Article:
Monday, May 24, 2004

Good morning..
there is an old say..
they don`t belive you, cause they don`t WANT to see
and they don`t WANT to hear...
so, how could they believe??
they are such cheating themselves..
someday may be...they have to stop and open their eyes..
and will see and hear every thing..
may be...

Dear Faiza, here's a Marine Sgt's tale. He has left the service, having
come to understand the reality of the crimes being committed and why Iraqis
have turned against us for good reason of those crimes against innocent



The Marine's tale: 'We killed 30 civilians in six weeks. I felt we were
committing genocide'

By Natasha Saulnier

23 May 2004 "The Independent" --- During 12 years in the US Marines,
including three years putting new recruits through boot camp, Staff Sergeant
Jimmy Massey hardly questioned his role. But what he saw in Iraq changed

"In a month and a half my platoon and I killed more than 30 civilians," Mr
Massey said. He saw bodies being desecrated and robbed, and wounded
civilians being dumped by the roadside without medical treatment. After he
told his commanding officer that he felt "we were committing genocide", he
was called a "wimp".

Mr Massey, who was diagnosed with post-traumatic stress and depression, left
the Marines in November. Back home in the Smoky Mountains of North Carolina,
he says the cause of the uprising in Iraq is that "we killed a lot of
innocent people".

His 7th Marine Weapons Company, armed with machine guns and missiles, was
one of the first into the country in March last year. "We would take over
villages and control checkpoints," he said. "My men and I would fire warning
shots at oncoming vehicles. But, if they didn't stop, we didn't have any
qualms about loading them up."

The Marines were told that Iraqis were filling ambulances with explosives,
and that soldiers were dressed as civilians, but after pouring fire into
vehicles and hearing no explosions, they started to doubt the truth of these

"Iraqi military compounds had nothing in them, except for dismantled tanks,
equipment that was barely functioning, and barracks that looked like ghost
towns," Mr Massey said.

The incident that haunts him most took place early in April, near an Iraqi
military compound five miles from Baghdad's airport. "There were
approximately 10 demonstrators near a tank," he said. "We heard a shot in
the distance and we started shooting at them. They all died except for one.
We left the bodies there.

"We noticed that there were some RPGs [rocket-propelled grenades] about 200
metres away from them - they might have come from the military compound. The
demonstrators had the ability to fire at us or at the tank, but they didn't.
The survivor was hiding behind a column about 150 metres away from us. I
pointed at him and waved my weapon to tell him to get away. Half of his foot
had been cut off. He went away dragging his foot. We were all laughing and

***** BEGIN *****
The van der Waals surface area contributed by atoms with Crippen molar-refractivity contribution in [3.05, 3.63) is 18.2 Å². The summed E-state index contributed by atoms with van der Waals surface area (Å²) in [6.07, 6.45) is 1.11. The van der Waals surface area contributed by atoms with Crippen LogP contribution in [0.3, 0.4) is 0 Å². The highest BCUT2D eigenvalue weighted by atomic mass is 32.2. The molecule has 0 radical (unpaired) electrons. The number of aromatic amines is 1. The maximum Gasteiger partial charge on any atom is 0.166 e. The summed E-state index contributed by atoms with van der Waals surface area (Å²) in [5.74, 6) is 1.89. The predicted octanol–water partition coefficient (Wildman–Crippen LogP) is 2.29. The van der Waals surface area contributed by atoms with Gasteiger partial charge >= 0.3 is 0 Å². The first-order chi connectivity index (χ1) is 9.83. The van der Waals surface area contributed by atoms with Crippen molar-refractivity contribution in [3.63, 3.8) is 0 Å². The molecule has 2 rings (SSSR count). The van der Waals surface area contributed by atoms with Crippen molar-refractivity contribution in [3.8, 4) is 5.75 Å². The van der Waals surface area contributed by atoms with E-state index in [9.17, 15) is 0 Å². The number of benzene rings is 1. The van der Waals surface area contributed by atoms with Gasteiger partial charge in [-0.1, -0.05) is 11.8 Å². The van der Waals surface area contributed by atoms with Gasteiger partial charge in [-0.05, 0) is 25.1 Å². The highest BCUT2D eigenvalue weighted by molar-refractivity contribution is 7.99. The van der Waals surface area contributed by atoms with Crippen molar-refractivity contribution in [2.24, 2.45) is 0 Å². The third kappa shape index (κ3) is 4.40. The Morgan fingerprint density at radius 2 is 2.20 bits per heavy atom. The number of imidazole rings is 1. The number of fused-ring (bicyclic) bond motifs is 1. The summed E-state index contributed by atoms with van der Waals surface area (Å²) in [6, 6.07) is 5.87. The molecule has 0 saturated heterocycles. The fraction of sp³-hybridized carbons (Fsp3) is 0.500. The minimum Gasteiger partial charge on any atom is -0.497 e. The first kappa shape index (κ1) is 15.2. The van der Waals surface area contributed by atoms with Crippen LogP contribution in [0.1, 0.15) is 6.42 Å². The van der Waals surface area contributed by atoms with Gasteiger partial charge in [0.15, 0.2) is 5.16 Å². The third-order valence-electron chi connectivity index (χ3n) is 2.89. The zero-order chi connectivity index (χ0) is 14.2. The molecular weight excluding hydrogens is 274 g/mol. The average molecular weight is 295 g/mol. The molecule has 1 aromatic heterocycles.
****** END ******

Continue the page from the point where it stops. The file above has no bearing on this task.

"Then an 18-wheeler [truck] came speeding around. We shot at it. One of the
guys jumped out. He was on fire. The driver was dead. Then a Toyota Corolla
came. We killed the driver, the other guy came out with his hands up. We
shot him too.
"A gunny from Lima Company came running and said to us: 'Hey, you just shot
that guy, but he had his hands up.' My unit, my commander and me were
relieved of our command for the rest of the day. Not more than five minutes
later, the Lima Company took up our position and shot a car with one woman
and two children. They all died."

The next day the platoon guarded a checkpoint at Baghdad Stadium. "A red Kia
Spectra sped toward us at about 45mph. We fired a warning volley above it
but the car kept coming. Then we aimed at the car and fired with full force.
The Kia came to a stop right in front of me, three of the four men shot
dead, the fourth wounded and covered in blood. We called the medics, but he
died before they arrived. That day we killed three more civilians in the
same circumstances. I talked to my captain afterwards and told him: 'It's a
bad day.' He said: 'No, it's a good day.'"

Mr Massey watched as badly injured Iraqis were repeatedly "tossed on the
side of the road without calling medics". His reaction to the event that
triggered the recent siege of Fallujah - the sight of the blackened,
mutilated bodies of four American private security men - was that "we did
the same thing to them".

Iraqis, he said, "would see us debase their dead all the time. We would be
messing around with charred bodies, kicking them out of the vehicles and
sticking cigarettes in their mouths. I also saw vehicles drive over them. It
was our job to look into the pockets of dead Iraqis to gather intelligence.
However, time and time again, I saw Marines steal gold chains, watches and
wallets full of money."

Several members of his platoon expressed concern that so many civilians were
being killed, but Mr Massey says he told them: "We've got a job to do."
Finally, however, he voiced his own doubts to his commanding officer. "I
told him I felt like we were committing genocide in Iraq, that we were doing
harm to a culture. He said nothing and walked away. I knew my career was
over." Later, he says, his superior poured abuse on him, saying, "You're a
poor leader. You're faking it. You're a conscientious objector, you're a

After being sent back to the US, Mr Massey was offered a desk job. "I had
seven years until retirement from the Marine Corps, but I told them I didn't
want their money any more," he said. The Marines' slogan - "No better
friend, no worse enemy" - now embitters the former sergeant, who says
remorse keeps him awake at night.

"One day we would go into a city and set up roadblocks where civilian
casualties would take place, and then the next morning we would undertake a
humanitarian mission," he said. "How do we expect people who've seen their
brothers and mothers killed to turn around and welcome us with open arms?"

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